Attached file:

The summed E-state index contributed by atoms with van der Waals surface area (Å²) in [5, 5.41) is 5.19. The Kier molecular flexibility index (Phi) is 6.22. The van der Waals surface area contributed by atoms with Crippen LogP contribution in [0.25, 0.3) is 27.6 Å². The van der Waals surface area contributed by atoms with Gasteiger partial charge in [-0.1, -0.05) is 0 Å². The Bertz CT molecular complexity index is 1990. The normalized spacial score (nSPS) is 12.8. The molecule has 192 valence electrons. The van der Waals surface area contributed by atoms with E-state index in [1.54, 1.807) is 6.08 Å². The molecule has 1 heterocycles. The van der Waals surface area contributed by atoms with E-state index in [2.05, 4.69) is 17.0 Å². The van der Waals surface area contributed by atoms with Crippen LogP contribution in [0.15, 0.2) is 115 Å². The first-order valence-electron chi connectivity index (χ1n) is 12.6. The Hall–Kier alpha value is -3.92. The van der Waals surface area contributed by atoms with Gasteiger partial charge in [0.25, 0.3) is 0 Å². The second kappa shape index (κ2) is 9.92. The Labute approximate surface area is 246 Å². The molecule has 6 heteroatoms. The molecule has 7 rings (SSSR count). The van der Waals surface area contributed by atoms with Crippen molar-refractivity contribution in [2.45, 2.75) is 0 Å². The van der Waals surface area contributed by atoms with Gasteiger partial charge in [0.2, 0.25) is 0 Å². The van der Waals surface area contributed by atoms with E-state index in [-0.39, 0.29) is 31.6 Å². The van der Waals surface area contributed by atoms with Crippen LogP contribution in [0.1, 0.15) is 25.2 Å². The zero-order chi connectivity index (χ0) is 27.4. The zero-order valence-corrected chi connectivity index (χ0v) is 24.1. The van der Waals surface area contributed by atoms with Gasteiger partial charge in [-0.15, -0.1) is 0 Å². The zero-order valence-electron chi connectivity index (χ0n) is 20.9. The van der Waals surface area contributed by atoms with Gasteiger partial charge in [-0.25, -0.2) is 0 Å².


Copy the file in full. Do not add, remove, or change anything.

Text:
The summed E-state index contributed by atoms with van der Waals surface area (Å²) in [5, 5.41) is 5.19. The Kier molecular flexibility index (Phi) is 6.22. The van der Waals surface area contributed by atoms with Crippen LogP contribution in [0.25, 0.3) is 27.6 Å². The van der Waals surface area contributed by atoms with Gasteiger partial charge in [-0.1, -0.05) is 0 Å². The Bertz CT molecular complexity index is 1990. The normalized spacial score (nSPS) is 12.8. The molecule has 192 valence electrons. The van der Waals surface area contributed by atoms with E-state index in [1.54, 1.807) is 6.08 Å². The molecule has 1 heterocycles. The van der Waals surface area contributed by atoms with E-state index in [2.05, 4.69) is 17.0 Å². The van der Waals surface area contributed by atoms with Crippen LogP contribution in [0.15, 0.2) is 115 Å². The first-order valence-electron chi connectivity index (χ1n) is 12.6. The Hall–Kier alpha value is -3.92. The van der Waals surface area contributed by atoms with Gasteiger partial charge in [0.25, 0.3) is 0 Å². The second kappa shape index (κ2) is 9.92. The Labute approximate surface area is 246 Å². The molecule has 6 heteroatoms. The molecule has 7 rings (SSSR count). The van der Waals surface area contributed by atoms with Crippen molar-refractivity contribution in [2.45, 2.75) is 0 Å². The van der Waals surface area contributed by atoms with Gasteiger partial charge in [0.2, 0.25) is 0 Å². The van der Waals surface area contributed by atoms with E-state index in [-0.39, 0.29) is 31.6 Å². The van der Waals surface area contributed by atoms with Crippen LogP contribution in [0.1, 0.15) is 25.2 Å². The zero-order chi connectivity index (χ0) is 27.4. The zero-order valence-corrected chi connectivity index (χ0v) is 24.1. The van der Waals surface area contributed by atoms with Gasteiger partial charge in [-0.15, -0.1) is 0 Å². The zero-order valence-electron chi connectivity index (χ0n) is 20.9. The van der Waals surface area contributed by atoms with Gasteiger partial charge in [-0.25, -0.2) is 0 Å².